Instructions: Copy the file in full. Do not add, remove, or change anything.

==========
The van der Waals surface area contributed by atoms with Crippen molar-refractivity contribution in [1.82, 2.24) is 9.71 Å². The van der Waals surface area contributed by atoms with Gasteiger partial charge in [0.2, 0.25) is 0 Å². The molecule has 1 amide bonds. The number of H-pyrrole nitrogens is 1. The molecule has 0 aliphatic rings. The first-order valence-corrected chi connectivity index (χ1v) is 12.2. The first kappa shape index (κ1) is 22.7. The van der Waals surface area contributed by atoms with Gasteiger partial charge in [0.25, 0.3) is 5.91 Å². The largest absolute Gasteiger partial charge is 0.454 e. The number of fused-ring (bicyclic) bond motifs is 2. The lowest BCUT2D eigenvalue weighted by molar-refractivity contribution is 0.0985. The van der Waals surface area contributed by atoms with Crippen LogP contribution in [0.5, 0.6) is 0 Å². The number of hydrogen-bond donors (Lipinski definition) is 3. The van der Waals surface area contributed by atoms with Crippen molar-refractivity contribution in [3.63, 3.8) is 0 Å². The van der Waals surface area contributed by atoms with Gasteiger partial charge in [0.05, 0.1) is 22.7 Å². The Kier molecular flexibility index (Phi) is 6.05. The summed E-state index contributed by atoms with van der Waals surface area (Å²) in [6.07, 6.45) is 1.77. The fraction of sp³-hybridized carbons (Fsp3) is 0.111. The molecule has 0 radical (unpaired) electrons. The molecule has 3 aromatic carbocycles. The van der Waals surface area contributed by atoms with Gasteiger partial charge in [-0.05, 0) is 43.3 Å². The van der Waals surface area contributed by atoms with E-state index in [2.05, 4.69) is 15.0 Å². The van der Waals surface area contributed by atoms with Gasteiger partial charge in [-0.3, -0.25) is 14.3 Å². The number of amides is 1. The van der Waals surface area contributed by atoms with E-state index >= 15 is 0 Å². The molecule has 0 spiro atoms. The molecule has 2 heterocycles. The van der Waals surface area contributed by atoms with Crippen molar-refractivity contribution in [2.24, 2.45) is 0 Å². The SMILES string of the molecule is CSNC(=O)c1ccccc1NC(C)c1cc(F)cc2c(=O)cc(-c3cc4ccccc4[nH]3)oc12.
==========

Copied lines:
The van der Waals surface area contributed by atoms with Crippen molar-refractivity contribution in [1.82, 2.24) is 9.71 Å². The van der Waals surface area contributed by atoms with Gasteiger partial charge in [0.2, 0.25) is 0 Å². The molecule has 1 amide bonds. The number of H-pyrrole nitrogens is 1. The molecule has 0 aliphatic rings. The first-order valence-corrected chi connectivity index (χ1v) is 12.2. The first kappa shape index (κ1) is 22.7. The van der Waals surface area contributed by atoms with Gasteiger partial charge in [0.25, 0.3) is 5.91 Å². The largest absolute Gasteiger partial charge is 0.454 e. The number of fused-ring (bicyclic) bond motifs is 2. The lowest BCUT2D eigenvalue weighted by molar-refractivity contribution is 0.0985. The van der Waals surface area contributed by atoms with Crippen LogP contribution in [0.5, 0.6) is 0 Å². The number of hydrogen-bond donors (Lipinski definition) is 3. The van der Waals surface area contributed by atoms with Crippen molar-refractivity contribution in [3.63, 3.8) is 0 Å². The van der Waals surface area contributed by atoms with Gasteiger partial charge in [0.05, 0.1) is 22.7 Å². The Kier molecular flexibility index (Phi) is 6.05. The summed E-state index contributed by atoms with van der Waals surface area (Å²) in [6.07, 6.45) is 1.77. The fraction of sp³-hybridized carbons (Fsp3) is 0.111. The molecule has 0 radical (unpaired) electrons. The molecule has 3 aromatic carbocycles. The van der Waals surface area contributed by atoms with Gasteiger partial charge in [-0.05, 0) is 43.3 Å². The van der Waals surface area contributed by atoms with E-state index in [2.05, 4.69) is 15.0 Å². The van der Waals surface area contributed by atoms with Gasteiger partial charge in [-0.3, -0.25) is 14.3 Å². The number of amides is 1. The van der Waals surface area contributed by atoms with E-state index >= 15 is 0 Å². The molecule has 0 spiro atoms. The molecule has 2 heterocycles. The van der Waals surface area contributed by atoms with Crippen molar-refractivity contribution in [2.24, 2.45) is 0 Å². The SMILES string of the molecule is CSNC(=O)c1ccccc1NC(C)c1cc(F)cc2c(=O)cc(-c3cc4ccccc4[nH]3)oc12.